An internet success story: Shakedown by Ezra Levant

Shakedown: How Our Government is Undermining Democracy in the Name of Human Rights
by Ezra Levant


Recommendation: Buy if you want to slip Levant a Loonie, or go to his web site.

Evil exists—evil people, I mean. Take Barbara Hall. She’s “Chief Commissioner” of the Ontario Human Rights Commission (HRC). That’s a place where someone can go and tattle on his fellow Canadians when he feels his “human rights” have been violated. The beautiful thing is, he gets to decide what those rights are and how they have been violated.

No complaint is too frivolous! And there cannot be too many of them. In fact, Hall doesn’t think enough Canadians are ratting each other out because she wants the number of complaints to “spike”: she desires to boldly seek out “known and unknown causes of discrimination”! The fact that this spike would boost her budget and secure her position are incidental considerations, of course.

My favorite is the case of Beena Datt who cried rights! after she insisted on her fundamental human need to not wash her hands. Datt, who worked at McDonald’s sliding out hamburger patties, claimed a skin condition barred her from being clean. McDonald’s took sympathy and gave her two month’s sick leave—with pay. When she returned, she still refused to wash. So McDonald’s—that corporate unfeeling rights abuser—gave her more sick leave with pay. About two and a half years worth of leave, that is. But since every job, even the manager’s, requires hand washing, and nobody wanted to buy burgers from a woman with a skin condition who refused to wash, they eventually fired her. She ran to her HRC.

Which ruled in her favor saying that McDonald’s “violated her human rights” and didn’t “do enough to accommodate her.” The company had to pay $50 grand, plus three years legal fees, plus they were told they had to “cease the discriminatory conduct or any similar conduct and refrain from committing the same or similar contravention.”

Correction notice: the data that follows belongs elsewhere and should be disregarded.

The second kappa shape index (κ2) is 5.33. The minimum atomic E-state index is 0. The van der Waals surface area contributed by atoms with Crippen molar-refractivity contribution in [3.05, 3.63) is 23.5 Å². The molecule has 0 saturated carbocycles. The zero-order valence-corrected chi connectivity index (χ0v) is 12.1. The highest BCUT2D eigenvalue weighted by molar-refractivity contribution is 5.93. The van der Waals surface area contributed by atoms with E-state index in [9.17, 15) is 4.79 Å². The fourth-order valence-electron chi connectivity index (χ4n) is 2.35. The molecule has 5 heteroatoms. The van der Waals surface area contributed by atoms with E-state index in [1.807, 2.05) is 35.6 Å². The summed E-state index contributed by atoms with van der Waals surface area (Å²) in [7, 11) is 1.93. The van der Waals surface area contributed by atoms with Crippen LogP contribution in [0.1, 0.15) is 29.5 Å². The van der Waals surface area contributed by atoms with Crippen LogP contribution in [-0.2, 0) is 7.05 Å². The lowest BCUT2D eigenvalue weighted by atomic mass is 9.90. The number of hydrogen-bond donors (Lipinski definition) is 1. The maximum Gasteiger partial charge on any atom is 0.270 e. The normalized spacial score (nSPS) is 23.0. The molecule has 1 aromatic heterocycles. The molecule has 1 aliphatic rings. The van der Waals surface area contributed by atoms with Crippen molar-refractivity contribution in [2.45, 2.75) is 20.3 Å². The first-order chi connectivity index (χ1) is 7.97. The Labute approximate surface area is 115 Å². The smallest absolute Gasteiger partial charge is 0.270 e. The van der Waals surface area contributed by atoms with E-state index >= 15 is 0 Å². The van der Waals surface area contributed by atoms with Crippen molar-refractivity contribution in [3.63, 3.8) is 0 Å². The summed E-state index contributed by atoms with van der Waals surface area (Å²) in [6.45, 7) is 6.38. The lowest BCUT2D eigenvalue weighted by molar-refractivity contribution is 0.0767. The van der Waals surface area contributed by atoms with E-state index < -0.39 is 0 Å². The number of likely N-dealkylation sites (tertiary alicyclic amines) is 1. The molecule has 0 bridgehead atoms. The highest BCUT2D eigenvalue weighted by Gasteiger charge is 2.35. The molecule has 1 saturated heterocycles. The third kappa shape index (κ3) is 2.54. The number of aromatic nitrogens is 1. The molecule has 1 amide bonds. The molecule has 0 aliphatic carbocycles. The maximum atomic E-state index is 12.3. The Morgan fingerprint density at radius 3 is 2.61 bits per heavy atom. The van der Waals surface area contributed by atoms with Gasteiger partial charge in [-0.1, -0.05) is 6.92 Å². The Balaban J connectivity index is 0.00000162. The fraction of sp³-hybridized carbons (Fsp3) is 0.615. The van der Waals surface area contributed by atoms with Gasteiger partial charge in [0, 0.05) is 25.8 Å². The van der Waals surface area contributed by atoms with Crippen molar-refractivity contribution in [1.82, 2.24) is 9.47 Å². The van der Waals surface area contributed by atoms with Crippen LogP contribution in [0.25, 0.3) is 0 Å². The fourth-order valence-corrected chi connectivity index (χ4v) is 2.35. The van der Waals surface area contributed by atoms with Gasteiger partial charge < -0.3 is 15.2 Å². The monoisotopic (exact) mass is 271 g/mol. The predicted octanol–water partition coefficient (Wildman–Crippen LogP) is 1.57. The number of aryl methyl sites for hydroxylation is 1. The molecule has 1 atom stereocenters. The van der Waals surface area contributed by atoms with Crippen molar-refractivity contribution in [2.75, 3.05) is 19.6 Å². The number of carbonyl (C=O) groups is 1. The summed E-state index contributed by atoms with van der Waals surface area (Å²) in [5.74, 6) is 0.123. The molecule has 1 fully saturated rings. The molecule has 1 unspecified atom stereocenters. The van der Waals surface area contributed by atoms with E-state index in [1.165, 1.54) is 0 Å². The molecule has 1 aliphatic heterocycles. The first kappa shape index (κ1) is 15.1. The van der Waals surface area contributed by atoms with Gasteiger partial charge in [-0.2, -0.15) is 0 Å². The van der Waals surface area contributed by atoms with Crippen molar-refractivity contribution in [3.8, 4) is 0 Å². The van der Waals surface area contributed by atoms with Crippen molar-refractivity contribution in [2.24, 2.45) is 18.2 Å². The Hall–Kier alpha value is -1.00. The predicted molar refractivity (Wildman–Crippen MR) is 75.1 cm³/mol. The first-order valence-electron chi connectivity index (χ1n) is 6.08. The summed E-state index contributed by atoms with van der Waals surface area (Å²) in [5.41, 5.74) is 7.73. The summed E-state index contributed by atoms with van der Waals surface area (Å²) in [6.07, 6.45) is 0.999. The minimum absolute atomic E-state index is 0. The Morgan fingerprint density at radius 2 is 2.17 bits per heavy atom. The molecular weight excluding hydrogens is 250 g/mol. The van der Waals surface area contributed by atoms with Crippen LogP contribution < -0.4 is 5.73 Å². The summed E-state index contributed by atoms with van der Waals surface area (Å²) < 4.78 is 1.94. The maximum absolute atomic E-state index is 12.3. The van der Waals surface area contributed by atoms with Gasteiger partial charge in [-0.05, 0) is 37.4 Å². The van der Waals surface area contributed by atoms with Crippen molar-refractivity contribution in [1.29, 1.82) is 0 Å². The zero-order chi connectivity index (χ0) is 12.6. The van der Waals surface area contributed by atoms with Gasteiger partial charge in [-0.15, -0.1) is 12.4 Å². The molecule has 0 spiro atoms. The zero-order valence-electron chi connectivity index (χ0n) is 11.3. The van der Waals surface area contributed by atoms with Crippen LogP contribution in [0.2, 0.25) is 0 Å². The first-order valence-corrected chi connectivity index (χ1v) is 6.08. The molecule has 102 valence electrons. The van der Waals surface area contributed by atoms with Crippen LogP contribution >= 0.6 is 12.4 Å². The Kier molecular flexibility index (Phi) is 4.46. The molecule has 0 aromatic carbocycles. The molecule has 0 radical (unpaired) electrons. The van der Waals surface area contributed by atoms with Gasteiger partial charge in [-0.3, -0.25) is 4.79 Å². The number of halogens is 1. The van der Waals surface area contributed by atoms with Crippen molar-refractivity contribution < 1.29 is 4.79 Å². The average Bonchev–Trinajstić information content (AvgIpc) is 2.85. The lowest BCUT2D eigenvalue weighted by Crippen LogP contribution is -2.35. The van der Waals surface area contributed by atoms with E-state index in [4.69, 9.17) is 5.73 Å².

No appeals are possible to the HRC: you have to go to a regular court for that. Lots of people and companies like McDonald’s did, where their judgments, Levant informs us, were routinely tossed. But most people can’t afford to go to court, so they get stuck paying their fines. What’s really slick is that anybody can bring a complaint to an HRC and they do not have to pay anything if their case bombs, nor can they be counter-sued, nor can the HRCs themselves be sued. And up until Mark Steyn, the HRC’s never lost a case! Part of this success must come from the wide powers these commissions enjoy. Like warrantless search and seizure of everything you own or have touched.

There are a slew of cases presented far more appalling than Datt’s hand-washing refusal. Maybe too many, because they are exhausting to read. And we get it. HRCs are the bureaucracies what Kafka had in mind. But we never hear of what good, if any, the commissions have done. How many complaints trivial? How many ignorant and idiotic? How many justified? A lot of real hate amongst the races, is there? Too much cabin fever on those long, nearly endless, Great White North winter nights, so that people end boredom by calling each other too many hurtful names?

Then again, the worst is too bad. Levant was editor of a magazine and published some cartoons of a certain Muslim figure of worship. A local man was incensed and claimed this violated his rights. How? Never mind—it’s the seriousness of the charges that counts! The HRC took his case and drug Levant to its cells for an interrogation, which, mirabile dictu, the HRC allowed Levant to tape, which tapes he posted on YouTube (link). This was his salvation.

Because so many people got a glimpse of the “banality of evil” via the internet, Levant won his first case; however, his worries aren’t over (check his site for up-to-date information). The HRCs are still in business and every now and then somebody thinks it would be great fun to sic a lawyer on him. So one of the reasons he wrote this book is to reduce the rate of these needless and troublesome suits by exposing the worst part of the bureaucracy. I wish him luck.

Epilogue: Ted “Chappaquiddick-Booze-’em-up-Chase-them-skirts-but-Solid-on-abortion” Kennedy, the “lion” of the senate, sat one day and contemplated his Legacy. He looked to the frozen north and felt envy. How could he join his Canadian brothers in the noble fight against isms? He knew creating HRCs in the USA would be impossible. But he could, surreptitiously—how devious! how bold!—place a “hate crime” amendment that would mimic an HRC’s goals into a defense appropriations bill. They’ll never look for it there! And this he did. Yesterday.